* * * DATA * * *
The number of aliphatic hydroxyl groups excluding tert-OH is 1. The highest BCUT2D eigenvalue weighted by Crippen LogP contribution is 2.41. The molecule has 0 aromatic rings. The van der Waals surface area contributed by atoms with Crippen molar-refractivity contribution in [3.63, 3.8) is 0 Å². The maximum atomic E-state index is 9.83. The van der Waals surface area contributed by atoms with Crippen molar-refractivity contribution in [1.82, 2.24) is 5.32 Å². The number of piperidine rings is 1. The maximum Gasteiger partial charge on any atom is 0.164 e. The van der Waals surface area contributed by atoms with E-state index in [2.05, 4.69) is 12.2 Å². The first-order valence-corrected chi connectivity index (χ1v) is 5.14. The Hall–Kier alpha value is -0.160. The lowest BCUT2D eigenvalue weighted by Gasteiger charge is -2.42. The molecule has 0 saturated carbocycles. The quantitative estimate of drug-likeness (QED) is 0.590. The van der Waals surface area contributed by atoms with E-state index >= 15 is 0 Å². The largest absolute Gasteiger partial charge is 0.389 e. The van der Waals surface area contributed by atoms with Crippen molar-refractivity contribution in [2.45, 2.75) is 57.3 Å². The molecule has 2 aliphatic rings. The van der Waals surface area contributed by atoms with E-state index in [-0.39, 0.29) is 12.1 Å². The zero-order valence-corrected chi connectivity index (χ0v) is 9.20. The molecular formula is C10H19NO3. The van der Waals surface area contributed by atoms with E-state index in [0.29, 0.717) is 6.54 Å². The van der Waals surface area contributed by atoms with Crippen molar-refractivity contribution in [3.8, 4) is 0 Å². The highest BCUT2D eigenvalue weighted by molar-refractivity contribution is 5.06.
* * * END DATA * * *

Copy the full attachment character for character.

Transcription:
The number of aliphatic hydroxyl groups excluding tert-OH is 1. The highest BCUT2D eigenvalue weighted by Crippen LogP contribution is 2.41. The molecule has 0 aromatic rings. The van der Waals surface area contributed by atoms with Crippen molar-refractivity contribution in [3.63, 3.8) is 0 Å². The maximum atomic E-state index is 9.83. The van der Waals surface area contributed by atoms with Crippen molar-refractivity contribution in [1.82, 2.24) is 5.32 Å². The number of piperidine rings is 1. The maximum Gasteiger partial charge on any atom is 0.164 e. The van der Waals surface area contributed by atoms with E-state index in [2.05, 4.69) is 12.2 Å². The first-order valence-corrected chi connectivity index (χ1v) is 5.14. The Hall–Kier alpha value is -0.160. The lowest BCUT2D eigenvalue weighted by Gasteiger charge is -2.42. The molecule has 0 saturated carbocycles. The quantitative estimate of drug-likeness (QED) is 0.590. The van der Waals surface area contributed by atoms with E-state index >= 15 is 0 Å². The largest absolute Gasteiger partial charge is 0.389 e. The van der Waals surface area contributed by atoms with Crippen molar-refractivity contribution in [2.45, 2.75) is 57.3 Å². The molecule has 2 aliphatic rings. The van der Waals surface area contributed by atoms with E-state index in [-0.39, 0.29) is 12.1 Å². The zero-order valence-corrected chi connectivity index (χ0v) is 9.20. The molecular formula is C10H19NO3. The van der Waals surface area contributed by atoms with E-state index in [0.29, 0.717) is 6.54 Å². The van der Waals surface area contributed by atoms with Crippen molar-refractivity contribution in [3.8, 4) is 0 Å². The highest BCUT2D eigenvalue weighted by molar-refractivity contribution is 5.06.